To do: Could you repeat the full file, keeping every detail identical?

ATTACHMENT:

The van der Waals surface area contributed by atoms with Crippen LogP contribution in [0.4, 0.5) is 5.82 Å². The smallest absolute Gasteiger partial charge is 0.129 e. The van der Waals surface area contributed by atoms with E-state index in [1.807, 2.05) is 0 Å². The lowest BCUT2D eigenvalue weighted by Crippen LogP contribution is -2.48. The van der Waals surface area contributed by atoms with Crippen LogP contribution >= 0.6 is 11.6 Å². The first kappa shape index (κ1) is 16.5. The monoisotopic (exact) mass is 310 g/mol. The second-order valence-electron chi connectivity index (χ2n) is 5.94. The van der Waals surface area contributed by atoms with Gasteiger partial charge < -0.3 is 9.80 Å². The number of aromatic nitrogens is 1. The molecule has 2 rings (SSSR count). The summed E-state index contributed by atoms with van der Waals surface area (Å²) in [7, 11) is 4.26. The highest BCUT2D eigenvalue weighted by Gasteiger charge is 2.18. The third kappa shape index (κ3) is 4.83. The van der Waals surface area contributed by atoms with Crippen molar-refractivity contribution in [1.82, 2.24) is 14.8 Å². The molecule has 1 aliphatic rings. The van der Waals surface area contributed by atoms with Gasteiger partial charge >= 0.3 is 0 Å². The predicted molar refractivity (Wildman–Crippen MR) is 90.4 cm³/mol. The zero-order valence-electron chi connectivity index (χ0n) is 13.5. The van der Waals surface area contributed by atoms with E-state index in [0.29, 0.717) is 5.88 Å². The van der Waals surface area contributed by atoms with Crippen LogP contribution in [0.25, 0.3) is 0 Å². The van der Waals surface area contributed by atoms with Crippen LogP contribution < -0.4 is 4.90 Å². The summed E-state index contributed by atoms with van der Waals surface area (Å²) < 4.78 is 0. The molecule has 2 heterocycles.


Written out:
The van der Waals surface area contributed by atoms with Crippen LogP contribution in [0.4, 0.5) is 5.82 Å². The smallest absolute Gasteiger partial charge is 0.129 e. The van der Waals surface area contributed by atoms with E-state index in [1.807, 2.05) is 0 Å². The lowest BCUT2D eigenvalue weighted by Crippen LogP contribution is -2.48. The van der Waals surface area contributed by atoms with Crippen LogP contribution >= 0.6 is 11.6 Å². The first kappa shape index (κ1) is 16.5. The monoisotopic (exact) mass is 310 g/mol. The second-order valence-electron chi connectivity index (χ2n) is 5.94. The van der Waals surface area contributed by atoms with Gasteiger partial charge < -0.3 is 9.80 Å². The number of aromatic nitrogens is 1. The molecule has 2 rings (SSSR count). The summed E-state index contributed by atoms with van der Waals surface area (Å²) in [7, 11) is 4.26. The highest BCUT2D eigenvalue weighted by Gasteiger charge is 2.18. The third kappa shape index (κ3) is 4.83. The van der Waals surface area contributed by atoms with Crippen molar-refractivity contribution in [1.82, 2.24) is 14.8 Å². The molecule has 1 aliphatic rings. The van der Waals surface area contributed by atoms with Gasteiger partial charge >= 0.3 is 0 Å². The predicted molar refractivity (Wildman–Crippen MR) is 90.4 cm³/mol. The zero-order valence-electron chi connectivity index (χ0n) is 13.5. The van der Waals surface area contributed by atoms with E-state index in [0.29, 0.717) is 5.88 Å². The van der Waals surface area contributed by atoms with Crippen LogP contribution in [0.25, 0.3) is 0 Å². The van der Waals surface area contributed by atoms with Crippen LogP contribution < -0.4 is 4.90 Å². The summed E-state index contributed by atoms with van der Waals surface area (Å²) < 4.78 is 0. The molecule has 2 heterocycles.